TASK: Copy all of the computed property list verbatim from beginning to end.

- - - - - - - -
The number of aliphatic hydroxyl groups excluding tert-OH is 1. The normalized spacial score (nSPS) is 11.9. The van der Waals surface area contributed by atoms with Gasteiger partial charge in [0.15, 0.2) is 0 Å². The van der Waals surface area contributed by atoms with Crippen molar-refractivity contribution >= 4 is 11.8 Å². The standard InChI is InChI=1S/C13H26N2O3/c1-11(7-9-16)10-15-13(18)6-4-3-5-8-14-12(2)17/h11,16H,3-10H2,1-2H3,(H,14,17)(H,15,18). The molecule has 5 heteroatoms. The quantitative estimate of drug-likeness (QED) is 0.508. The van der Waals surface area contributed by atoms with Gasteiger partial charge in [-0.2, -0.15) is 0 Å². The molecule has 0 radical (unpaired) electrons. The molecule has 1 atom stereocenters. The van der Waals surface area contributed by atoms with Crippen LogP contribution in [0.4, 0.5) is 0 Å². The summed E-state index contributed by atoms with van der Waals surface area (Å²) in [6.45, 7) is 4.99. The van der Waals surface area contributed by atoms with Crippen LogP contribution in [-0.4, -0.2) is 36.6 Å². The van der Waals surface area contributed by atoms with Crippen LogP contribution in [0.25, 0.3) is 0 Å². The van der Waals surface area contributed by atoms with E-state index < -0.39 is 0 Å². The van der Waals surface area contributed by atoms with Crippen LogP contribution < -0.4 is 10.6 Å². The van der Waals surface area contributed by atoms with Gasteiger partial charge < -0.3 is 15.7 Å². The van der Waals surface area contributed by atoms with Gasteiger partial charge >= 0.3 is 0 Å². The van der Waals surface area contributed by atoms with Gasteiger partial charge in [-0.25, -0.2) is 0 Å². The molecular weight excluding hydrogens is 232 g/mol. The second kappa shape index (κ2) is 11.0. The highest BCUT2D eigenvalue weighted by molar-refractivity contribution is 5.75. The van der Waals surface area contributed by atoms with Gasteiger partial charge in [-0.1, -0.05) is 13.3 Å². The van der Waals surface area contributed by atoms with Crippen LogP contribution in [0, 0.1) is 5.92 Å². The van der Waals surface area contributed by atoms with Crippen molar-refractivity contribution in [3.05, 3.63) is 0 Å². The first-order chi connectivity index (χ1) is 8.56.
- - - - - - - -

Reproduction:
The number of aliphatic hydroxyl groups excluding tert-OH is 1. The normalized spacial score (nSPS) is 11.9. The van der Waals surface area contributed by atoms with Gasteiger partial charge in [0.15, 0.2) is 0 Å². The van der Waals surface area contributed by atoms with Crippen molar-refractivity contribution >= 4 is 11.8 Å². The standard InChI is InChI=1S/C13H26N2O3/c1-11(7-9-16)10-15-13(18)6-4-3-5-8-14-12(2)17/h11,16H,3-10H2,1-2H3,(H,14,17)(H,15,18). The molecule has 5 heteroatoms. The quantitative estimate of drug-likeness (QED) is 0.508. The van der Waals surface area contributed by atoms with Gasteiger partial charge in [-0.2, -0.15) is 0 Å². The molecule has 0 radical (unpaired) electrons. The molecule has 1 atom stereocenters. The van der Waals surface area contributed by atoms with Crippen LogP contribution in [0.4, 0.5) is 0 Å². The summed E-state index contributed by atoms with van der Waals surface area (Å²) in [6.45, 7) is 4.99. The van der Waals surface area contributed by atoms with Crippen LogP contribution in [-0.4, -0.2) is 36.6 Å². The van der Waals surface area contributed by atoms with Crippen LogP contribution in [0.25, 0.3) is 0 Å². The van der Waals surface area contributed by atoms with E-state index < -0.39 is 0 Å². The van der Waals surface area contributed by atoms with Crippen LogP contribution < -0.4 is 10.6 Å². The van der Waals surface area contributed by atoms with Gasteiger partial charge < -0.3 is 15.7 Å². The van der Waals surface area contributed by atoms with Gasteiger partial charge >= 0.3 is 0 Å². The van der Waals surface area contributed by atoms with Gasteiger partial charge in [-0.25, -0.2) is 0 Å². The molecular weight excluding hydrogens is 232 g/mol. The second kappa shape index (κ2) is 11.0. The highest BCUT2D eigenvalue weighted by molar-refractivity contribution is 5.75. The van der Waals surface area contributed by atoms with Gasteiger partial charge in [-0.1, -0.05) is 13.3 Å². The van der Waals surface area contributed by atoms with Crippen LogP contribution in [0, 0.1) is 5.92 Å². The van der Waals surface area contributed by atoms with Crippen molar-refractivity contribution in [3.05, 3.63) is 0 Å². The first-order chi connectivity index (χ1) is 8.56.